Today the Left Party wants to adopt its program for the federal elections. This is also about religion, church and religious coexistence.
Tightly printed and peppered with exclamation points: The Left Party's draft for the Bundestag elections in September is 100 pages long. In it, the strongest opposition party in the legislative period that is coming to an end relies primarily on redistribution — more aid for the socially weak, more burdens for the supposedly strong. A tax on the rich, a minimum income of 1.050 euros, a higher minimum wage of 12 euros and capped rents are just some of the demands to be adopted at the party conference in Hanover this weekend. The churches and religions are also mentioned in the theses.
As with the Greens, the election campaign is being run by two leading candidates: Sahra Wagenknecht and Dietmar Bartsch. While the 47-year-old Wagenknecht represents the left wing of the party, her 59-year-old comrade-in-arms Bartsch is counted among the moderate, reform-oriented party wing.
"Do not have to migrate"?
In its main motion, the party affirms: "We want to fight the causes of flight, not the refugees!"At the center is the right "not to have to migrate". In addition, the Left opposes a limit ("Human rights know no upper limit") and pleads for a fair integration of refugees and asylum seekers into the labor market.
Also, in view of the multitude of crises and conflicts worldwide, there should be no more arms exports. The party goes further and calls for a halt to arms production in Germany.
This is also where churches come into play for the Left. "We want to work with social partners from trade unions, churches, the peace movement to develop conversion programs for employees in the arms industry in order to create new jobs," reads the draft of the leading motion.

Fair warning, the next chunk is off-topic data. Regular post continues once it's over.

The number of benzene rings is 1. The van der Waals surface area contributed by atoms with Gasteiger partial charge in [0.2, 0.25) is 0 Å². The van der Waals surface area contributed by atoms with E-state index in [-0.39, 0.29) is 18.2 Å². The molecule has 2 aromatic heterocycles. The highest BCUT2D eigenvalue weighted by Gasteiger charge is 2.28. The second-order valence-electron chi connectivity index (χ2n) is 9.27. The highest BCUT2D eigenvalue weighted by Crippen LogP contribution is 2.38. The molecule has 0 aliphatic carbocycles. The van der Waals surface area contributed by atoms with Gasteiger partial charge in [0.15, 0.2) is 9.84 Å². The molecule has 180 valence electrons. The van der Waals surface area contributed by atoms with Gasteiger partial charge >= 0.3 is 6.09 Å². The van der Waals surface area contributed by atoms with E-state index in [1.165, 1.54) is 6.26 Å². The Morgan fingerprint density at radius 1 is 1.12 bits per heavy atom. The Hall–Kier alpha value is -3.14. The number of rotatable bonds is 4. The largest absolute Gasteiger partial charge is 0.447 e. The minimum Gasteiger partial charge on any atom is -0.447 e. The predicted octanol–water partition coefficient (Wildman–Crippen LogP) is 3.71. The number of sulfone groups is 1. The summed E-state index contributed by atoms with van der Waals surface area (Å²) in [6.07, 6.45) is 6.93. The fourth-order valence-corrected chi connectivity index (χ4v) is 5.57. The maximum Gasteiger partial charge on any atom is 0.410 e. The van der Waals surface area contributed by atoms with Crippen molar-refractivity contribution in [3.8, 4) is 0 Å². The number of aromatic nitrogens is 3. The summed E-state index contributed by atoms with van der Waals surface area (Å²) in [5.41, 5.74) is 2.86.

Churches and the topic of religion are also mentioned in other places — and several times at that. "The state must be independent vis-à-vis religions and protect people who are persecuted on ideological or religious grounds," the bill states.
Replacement of state benefits
The party affirms an "institutional separation of state and church" and a replacement of state payments — compensation payments by the state for asset losses of the churches due to the Reformation and the Reichsdeputationshauptschluss — to the churches. The churches should also collect their membership fees independently. At present, church tax is collected by the state, which receives around three percent of the revenue for this purpose.
From the party's point of view, resignations from religious communities and churches must be free of charge, and converts should receive counseling and help. Religiously motivated clothing must not be banned, it says. Furthermore, Jewish and Muslim holidays should also be recognized as state-protected holidays.
Criticism of pastoral care
The Left criticizes the fact that there is no right to strike for employees in the church, diaconia and Caritas. The relevant paragraph in the Works Progress Act should be deleted, he said. The General Equal Treatment Act must also be applied in church institutions. This is directed against the currently practiced "third way": according to this, employers and employees form a service community in which all have a share in the religious mission of the church.
The Left Party is critical of the Catholic and Protestant military chaplaincies. "The existing form of military chaplaincy does not correspond to the constitutionally given right to freedom of religion and is also controversial within the churches," writes the Left Party. Here, as a substitute, a treaty is needed that guarantees religious care for "all religious and ideological communities and the free exercise of religion by members of the Bundeswehr".
Freedom of thought, conscience and faith
Basically, the left wants to make policy against a "supposed 'clash of civilizations'". Anti-Muslim racism under the guise of criticism of Islam, for example, is unacceptable.
At the same time, the party reiterates that it fundamentally rejects radicalized movements. These put prere on believers and non-believers alike. "We defend freedom of thought, conscience and belief," the draft states.